Redefine employment per the “suffer or permit” test and specify that the “suffer or permit” test defines employment very broadly; Define workers in certain highly fissured industries as the legal employees of firms who contract with them individually for labor, and/or the joint employees of user firms who obtain their labor through subcontracting or franchising arrangements; Develop concrete guidance for courts to apply in other industries, or direct an expert agency to do the same; and Place the burden of proof on the party seeking to avoid employment status and

Continue reading Refining The Definition of “Employee”

Labor Relations INK October 2016

In this issue:

Another Union Business Dies Union Pickpockets Unions On The Campaign Trail SEIU Watch, Insight, Scoreboard, Sticky Fingers and more…

The bottom of each story contains a link to the individual post on our site.

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Labor Relations Insight by Phil Wilson

Come November…

Election day is (mercifully) just around the corner. While I hesitate to make predictions this election season it looks very much like Hillary Clinton will win the White House and based on everything I’ve read there is a much better than 50% chance Democrats will gain control of the Senate. Barring a complete wipeout in down ballot races it looks like Republicans will maintain narrow control over the House of Representatives.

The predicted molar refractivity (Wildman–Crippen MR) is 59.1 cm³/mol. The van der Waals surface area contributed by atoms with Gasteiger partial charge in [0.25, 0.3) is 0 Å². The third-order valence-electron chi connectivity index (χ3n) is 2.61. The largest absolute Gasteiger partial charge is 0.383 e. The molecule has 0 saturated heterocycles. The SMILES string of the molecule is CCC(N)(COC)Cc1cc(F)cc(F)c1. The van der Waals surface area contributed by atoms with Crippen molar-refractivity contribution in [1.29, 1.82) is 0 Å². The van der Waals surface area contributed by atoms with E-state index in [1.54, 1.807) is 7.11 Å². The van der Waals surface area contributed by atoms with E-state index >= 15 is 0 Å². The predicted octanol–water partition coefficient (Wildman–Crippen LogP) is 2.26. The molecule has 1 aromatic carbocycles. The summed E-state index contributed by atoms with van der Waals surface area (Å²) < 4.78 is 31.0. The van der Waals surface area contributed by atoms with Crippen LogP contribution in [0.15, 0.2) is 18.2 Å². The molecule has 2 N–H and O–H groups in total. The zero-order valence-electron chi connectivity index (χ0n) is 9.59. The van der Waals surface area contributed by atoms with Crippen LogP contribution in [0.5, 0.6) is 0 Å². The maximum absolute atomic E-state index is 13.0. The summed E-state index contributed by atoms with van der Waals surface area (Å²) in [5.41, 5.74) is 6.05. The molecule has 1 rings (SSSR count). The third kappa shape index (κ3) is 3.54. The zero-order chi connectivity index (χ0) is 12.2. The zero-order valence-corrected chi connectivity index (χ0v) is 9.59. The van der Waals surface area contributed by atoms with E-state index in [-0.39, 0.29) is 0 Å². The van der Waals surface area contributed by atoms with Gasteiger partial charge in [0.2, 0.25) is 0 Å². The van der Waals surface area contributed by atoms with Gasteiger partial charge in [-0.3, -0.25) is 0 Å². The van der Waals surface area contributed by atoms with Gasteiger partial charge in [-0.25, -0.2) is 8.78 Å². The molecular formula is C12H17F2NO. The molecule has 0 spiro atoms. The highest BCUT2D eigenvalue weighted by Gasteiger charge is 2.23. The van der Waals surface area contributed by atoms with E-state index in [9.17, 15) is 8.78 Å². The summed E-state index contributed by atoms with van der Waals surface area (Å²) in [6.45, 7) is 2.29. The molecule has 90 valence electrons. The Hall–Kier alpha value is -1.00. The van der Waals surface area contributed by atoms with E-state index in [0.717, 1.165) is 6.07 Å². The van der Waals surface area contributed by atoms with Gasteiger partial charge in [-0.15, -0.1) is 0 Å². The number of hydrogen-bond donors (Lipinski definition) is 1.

hillary-clinton

What do results like this mean for labor professionals? The easiest answer is “more

Continue reading Labor Relations INK October 2016

Right To Work

Taking right-to-work up a notch, Alabama and Virginia will strive to become the eleventh and twelfth states to protect right-to-work into their state constitutions in November. The two states have had right-to-work laws in place for decades. Arkansas was the first state to enshrine right-to-work in its constitution in 1944, and Oklahoma the most recent in 2001. Business leaders in Alabama, which has twice the union density as its neighbors, believes the state must protect right-to-work to remain competitive and to attract additional auto and aerospace manufacturing jobs.